Book Creator

Where does math live in the forest?

by Janice Novakowski

Pages 2 and 3 of 31

Facilitated by Lauren MacLean and Janice Novakowski

Resource co-constructed in situ with educators attending the spring institute

April 2017
Ways to use this book
-spend time with the images: what do you notice? what do you wonder?
-after looking at an image, turn to the next page to see how we were inspired mathematically
-make connections to your own local environment
-please use this book to inspire a mathematical walk outdoors or to create your own book!
Where does math live in the forest?
Where does math live in the forest?

We met at one of the entrances to Pacific Spirit Park which lies on the traditional unceded territory of the Musqueam people.

Educators from Campbell River, West Vancouver, Coquitlam, Burnaby, Vancouver, Richmond, Delta, Surrey, Langley and Chilliwack joined us.

We explored several areas, noticing and wondering, looking at place through a mathematical lens and engaging in pedagogical provocations. The following pages share questions that might inspire mathematical thinking that emerged during our time in the forest.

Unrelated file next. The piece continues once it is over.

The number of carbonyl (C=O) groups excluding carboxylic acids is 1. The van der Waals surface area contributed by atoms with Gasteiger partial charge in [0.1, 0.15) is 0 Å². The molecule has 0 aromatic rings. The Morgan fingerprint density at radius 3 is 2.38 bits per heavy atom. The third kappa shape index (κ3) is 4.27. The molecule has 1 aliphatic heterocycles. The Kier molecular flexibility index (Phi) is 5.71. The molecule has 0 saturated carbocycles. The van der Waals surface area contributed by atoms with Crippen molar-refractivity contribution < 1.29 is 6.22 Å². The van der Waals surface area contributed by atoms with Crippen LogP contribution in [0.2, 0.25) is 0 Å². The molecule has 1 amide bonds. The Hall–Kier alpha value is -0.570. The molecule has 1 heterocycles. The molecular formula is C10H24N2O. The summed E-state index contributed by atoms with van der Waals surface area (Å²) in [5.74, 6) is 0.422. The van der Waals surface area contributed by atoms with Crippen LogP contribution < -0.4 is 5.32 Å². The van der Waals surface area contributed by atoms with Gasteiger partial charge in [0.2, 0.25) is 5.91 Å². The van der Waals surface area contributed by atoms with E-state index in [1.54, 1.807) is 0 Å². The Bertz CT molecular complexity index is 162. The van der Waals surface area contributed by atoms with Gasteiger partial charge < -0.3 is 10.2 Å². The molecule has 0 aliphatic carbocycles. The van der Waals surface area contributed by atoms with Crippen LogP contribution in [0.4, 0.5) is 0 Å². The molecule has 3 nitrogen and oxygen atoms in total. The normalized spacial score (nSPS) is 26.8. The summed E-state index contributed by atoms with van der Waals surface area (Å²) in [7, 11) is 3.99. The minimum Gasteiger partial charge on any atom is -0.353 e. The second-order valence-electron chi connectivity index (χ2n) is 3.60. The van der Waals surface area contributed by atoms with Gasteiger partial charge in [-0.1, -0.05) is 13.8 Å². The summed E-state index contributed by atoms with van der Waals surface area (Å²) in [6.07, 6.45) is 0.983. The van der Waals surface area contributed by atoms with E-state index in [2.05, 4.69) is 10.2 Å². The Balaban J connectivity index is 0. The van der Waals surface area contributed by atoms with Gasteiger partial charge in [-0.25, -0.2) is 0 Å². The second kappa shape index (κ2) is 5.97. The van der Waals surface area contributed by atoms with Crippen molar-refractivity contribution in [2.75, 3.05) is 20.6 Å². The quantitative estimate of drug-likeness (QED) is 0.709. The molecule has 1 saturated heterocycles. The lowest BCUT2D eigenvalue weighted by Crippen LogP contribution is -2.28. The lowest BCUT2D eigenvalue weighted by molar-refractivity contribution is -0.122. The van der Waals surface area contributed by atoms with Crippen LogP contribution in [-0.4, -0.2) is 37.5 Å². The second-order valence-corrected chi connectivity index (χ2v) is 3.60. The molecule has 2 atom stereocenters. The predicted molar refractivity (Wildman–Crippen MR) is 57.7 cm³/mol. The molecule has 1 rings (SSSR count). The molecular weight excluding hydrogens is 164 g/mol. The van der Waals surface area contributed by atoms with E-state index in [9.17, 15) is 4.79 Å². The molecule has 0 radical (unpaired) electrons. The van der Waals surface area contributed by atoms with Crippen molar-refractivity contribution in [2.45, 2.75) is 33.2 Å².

Along with engaging in mathematical experiences, we had rich discussions about the importance of learning outdoors and risky play and the physical, cognitive and emotional benefits supported by current research presented at the Children and Nature Conference recently held in Vancouver.
How does the position of the sun in the sky change the dimensions of shadows?
Where can you see spirals in the forest?
What is a spiral?
Where else do you see spirals?
When new spring growth in many ferns is curled tightly in a spiral, they are edible. Try these fiddle heads lightly steamed or fried in butter and garlic.